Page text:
July 23, 2019

Bonamici, Mitchell, Moulton, Fitzpatrick Introduce Bipartisan Bill to Help Student Loan Borrowers Avoid Default

Legislation automatically connects student loan borrowers with income-driven repayment plans


WASHINGTON –  Representative Seth Moulton (D-MA) joined Reps. Suzanne Bonamici (D-OR), Paul Mitchell (R-MI), and Brian Fitzpatrick (R-PA) to introduce legislation to help student loan borrowers avoid default.


The bipartisan SIMPLE Act, H.R. 3833, will reduce student loan defaults by connecting struggling borrowers with income-driven repayment plans so they can repay based on financial ability. The full name of the legislation is the Streamlining Income-driven, Manageable Payments on Loans for Education (SIMPLE) Act.


The SIMPLE Act protects some of the most vulnerable student loan borrowers—those who can’t afford full loan payments, those who are in immediate danger of default, those who have previously defaulted on their debt, and those who are totally and permanently disabled—from the severe consequences of default. The bill uses information already on file at the U.S. Treasury to connect borrowers automatically with existing protections, including affordable monthly loan payments based on their income. The legislation also automates the annual process for updating income information while enrolled in these plans, further removing risk of default.


“Too many people are struggling to make payments on burdensome student loans even though there are federal programs available to help,” said Congresswoman Suzanne Bonamici, Chair of the Education & Labor Subcommittee on Civil Rights and Human Services. “The bipartisan SIMPLE Act will streamline the enrollment process for income-driven repayment plans, making it easier for borrowers to access affordable payments and avoid the catastrophic effects of default. This legislation is an important step to support those who have invested their time and resources in bettering their future through education.”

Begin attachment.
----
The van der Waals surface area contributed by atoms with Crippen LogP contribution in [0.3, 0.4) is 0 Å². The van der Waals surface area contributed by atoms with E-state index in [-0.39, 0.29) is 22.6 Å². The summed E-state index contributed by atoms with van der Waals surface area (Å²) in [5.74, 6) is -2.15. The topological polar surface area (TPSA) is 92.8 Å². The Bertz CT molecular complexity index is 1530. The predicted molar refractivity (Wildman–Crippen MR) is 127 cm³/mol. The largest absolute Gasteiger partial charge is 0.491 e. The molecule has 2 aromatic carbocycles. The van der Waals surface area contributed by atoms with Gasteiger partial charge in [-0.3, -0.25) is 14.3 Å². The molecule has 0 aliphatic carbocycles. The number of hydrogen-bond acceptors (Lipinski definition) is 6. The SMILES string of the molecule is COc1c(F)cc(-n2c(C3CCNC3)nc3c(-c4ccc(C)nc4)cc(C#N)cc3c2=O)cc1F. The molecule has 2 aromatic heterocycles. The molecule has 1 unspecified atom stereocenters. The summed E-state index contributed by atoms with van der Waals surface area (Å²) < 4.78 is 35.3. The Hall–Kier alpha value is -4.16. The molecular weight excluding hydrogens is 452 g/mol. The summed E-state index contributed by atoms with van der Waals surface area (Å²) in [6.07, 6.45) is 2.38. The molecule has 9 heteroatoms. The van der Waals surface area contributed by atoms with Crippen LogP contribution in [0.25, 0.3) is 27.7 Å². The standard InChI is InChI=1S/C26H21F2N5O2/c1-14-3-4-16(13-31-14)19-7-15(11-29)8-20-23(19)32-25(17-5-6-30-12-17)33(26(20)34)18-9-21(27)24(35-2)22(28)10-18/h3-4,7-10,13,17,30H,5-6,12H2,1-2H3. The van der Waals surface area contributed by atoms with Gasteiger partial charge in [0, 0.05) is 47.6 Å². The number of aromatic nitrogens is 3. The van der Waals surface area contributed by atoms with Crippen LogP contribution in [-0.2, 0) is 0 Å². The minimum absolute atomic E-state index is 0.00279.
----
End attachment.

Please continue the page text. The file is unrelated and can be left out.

“When you graduate college and take that first job and are making so little you can barely make rent and keep the lights on, your student loan repayment should reflect that. This bill will get the  government working for young Americans and especially first-generation college graduates to help them avoid bankruptcy, which is good for them and even better for our economy," said Congressman Seth Moulton.


“We must make it easier for vulnerable student loan borrowers to avoid default,” said Congressman Paul Mitchell. “We already have systems in place that allow borrowers to enroll in income-driven repayment plans that meet their needs, however the process for enrolling in these plans can be overly burdensome and confusing. The bipartisan SIMPLE Act will streamline the process for borrowers to access these plans, protect them from paying more than they can afford, and help them avoid default.”


“Student loan defaults have damaging consequences for borrowers that can last a significant period of time,” said Congressman Brian Fitzpatrick. “An investment in one’s education should not lead to long-term financial distress, and borrowers deserve more efficient access to the tools already at their disposal under the law.”


Borrowers who owe less than $10,000 are more likely to default than borrowers with six-figure debts.


You can read a summary of the SIMPLE Act here and the full text of the bill here.